New research backs bikes as most beneficial form of transport
A new international study has found bike riding is the most beneficial form of transport for physical and mental health and social interaction.
The study of about 9000 people found bicycle use was associated with good self-perceived health, lower perceived stress, better mental health, higher vitality, and fewer feelings of loneliness – while higher frequency of car and public transport use was associated with poor self-perceived health.
Bicycle Queensland CEO, Anne Savage, said the findings contributed to the overwhelming body of evidence that cycling was one of the most effective ways to improve overall population health and social outcomes.
“This study highlights the effectiveness of bike riding in improving population health and well-being, and strengthens our mandate to get Queensland cycling,” she said.
“This is a ground-breaking study for its scale and significance, spanning seven major cities to underpin previous evidence that bike riding reduces isolation, improves physical health, enhances psychosocial wellness and quality of life, and enables social mobility and harmony.
“Cycling has also proven time and again to build social confidence, spatial awareness, independence, and road safety behaviours, improving cognitive skills and fostering active habits for life.
“Notably, the researchers have backed other international experts in recommending bike riding be encouraged on a population-wide scale and supported by the integration of healthy travel promotion in urban design principles, transport planning, and public health strategies.
“This study provides a compelling argument that policy makers would be wise to develop policies that promote active transport and increase awareness that transport must look beyond mobility to consider population health and human development.”
Ms Savage said healthy travel was among the most viable ways for Queensland to improve population fitness and reduce rates of obesity.
“Our goal is to increase the number of weekly cyclists in Queensland from 800,000 today to over 1,000,000 by 2020 – building a healthier, happier community in the process,” Ms Savage said.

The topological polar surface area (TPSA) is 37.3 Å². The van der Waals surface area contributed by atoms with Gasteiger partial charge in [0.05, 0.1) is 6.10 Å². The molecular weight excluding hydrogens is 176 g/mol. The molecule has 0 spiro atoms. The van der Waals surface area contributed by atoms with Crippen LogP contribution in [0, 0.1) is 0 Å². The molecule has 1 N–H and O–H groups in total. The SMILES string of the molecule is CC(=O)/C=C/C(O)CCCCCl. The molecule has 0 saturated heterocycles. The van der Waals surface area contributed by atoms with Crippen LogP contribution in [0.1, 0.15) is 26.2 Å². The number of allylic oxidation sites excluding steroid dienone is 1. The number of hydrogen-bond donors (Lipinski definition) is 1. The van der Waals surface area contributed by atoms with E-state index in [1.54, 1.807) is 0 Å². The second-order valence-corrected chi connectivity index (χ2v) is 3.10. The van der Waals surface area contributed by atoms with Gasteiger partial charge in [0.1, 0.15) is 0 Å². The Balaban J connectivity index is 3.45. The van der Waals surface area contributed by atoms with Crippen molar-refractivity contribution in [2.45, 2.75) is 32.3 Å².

“We look forward to sharing these findings with policy makers and government in order to inspire more Queenslanders to get on their bikes.
The research findings also highlighted the importance of investing in a bicycle-friendly future.
“We welcome this latest expert insight confirming that the creation of cycle-friendly streets is critical to population health and wellbeing,” Ms Savage said.
“We all have a role to play in creating a healthier, happier future for Queensland and ensuring that our transport systems promote public health and wellbeing through encouragement of healthy travel.
“This research provides us with another opportunity to foster policies and strategies which actively encourage bike riding for people of all ages and abilities.
“Notably, the study urges policy makers to strongly invest in the development of a culture of cycling, calling us to create a new promise to the community by prioritising investments in healthy travel.
“Riding a bike is one of the best ways to feel good and improve health and fitness.
“We want to encourage all Queenslanders to cycle for sport, for fun, to socialise, and to experience our culturally diverse community and natural environment.
“Bike riding has so much to offer – it’s a great way to harness community development, nurture versatility and creativity, and strengthening our connection with each other and the environment.
“We look forward to harnessing these insights to get Queensland cycling,” Ms Savage said.
To access the research paper, please follow the link below.